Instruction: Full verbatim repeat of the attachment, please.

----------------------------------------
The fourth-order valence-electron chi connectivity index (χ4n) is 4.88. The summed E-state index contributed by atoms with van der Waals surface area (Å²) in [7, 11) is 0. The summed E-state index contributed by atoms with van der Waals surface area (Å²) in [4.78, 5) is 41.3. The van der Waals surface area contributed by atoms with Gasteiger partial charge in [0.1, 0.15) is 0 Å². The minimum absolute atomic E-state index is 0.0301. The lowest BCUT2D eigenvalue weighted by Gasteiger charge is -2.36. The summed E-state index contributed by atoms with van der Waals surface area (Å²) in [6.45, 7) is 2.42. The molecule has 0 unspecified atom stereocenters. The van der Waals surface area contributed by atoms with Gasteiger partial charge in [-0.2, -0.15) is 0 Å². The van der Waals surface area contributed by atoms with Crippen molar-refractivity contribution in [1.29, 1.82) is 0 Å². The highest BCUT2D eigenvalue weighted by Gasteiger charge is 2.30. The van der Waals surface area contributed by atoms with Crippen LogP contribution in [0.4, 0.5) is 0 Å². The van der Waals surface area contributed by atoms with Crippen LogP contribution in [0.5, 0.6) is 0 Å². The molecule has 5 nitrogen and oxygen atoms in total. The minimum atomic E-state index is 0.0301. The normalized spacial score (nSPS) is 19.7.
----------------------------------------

The fourth-order valence-electron chi connectivity index (χ4n) is 4.88. The summed E-state index contributed by atoms with van der Waals surface area (Å²) in [7, 11) is 0. The summed E-state index contributed by atoms with van der Waals surface area (Å²) in [4.78, 5) is 41.3. The van der Waals surface area contributed by atoms with Gasteiger partial charge in [0.1, 0.15) is 0 Å². The minimum absolute atomic E-state index is 0.0301. The lowest BCUT2D eigenvalue weighted by Gasteiger charge is -2.36. The summed E-state index contributed by atoms with van der Waals surface area (Å²) in [6.45, 7) is 2.42. The molecule has 0 unspecified atom stereocenters. The van der Waals surface area contributed by atoms with Gasteiger partial charge in [-0.2, -0.15) is 0 Å². The van der Waals surface area contributed by atoms with Crippen molar-refractivity contribution in [1.29, 1.82) is 0 Å². The highest BCUT2D eigenvalue weighted by Gasteiger charge is 2.30. The van der Waals surface area contributed by atoms with Crippen LogP contribution in [0.4, 0.5) is 0 Å². The van der Waals surface area contributed by atoms with Crippen LogP contribution in [0.5, 0.6) is 0 Å². The molecule has 5 nitrogen and oxygen atoms in total. The minimum atomic E-state index is 0.0301. The normalized spacial score (nSPS) is 19.7.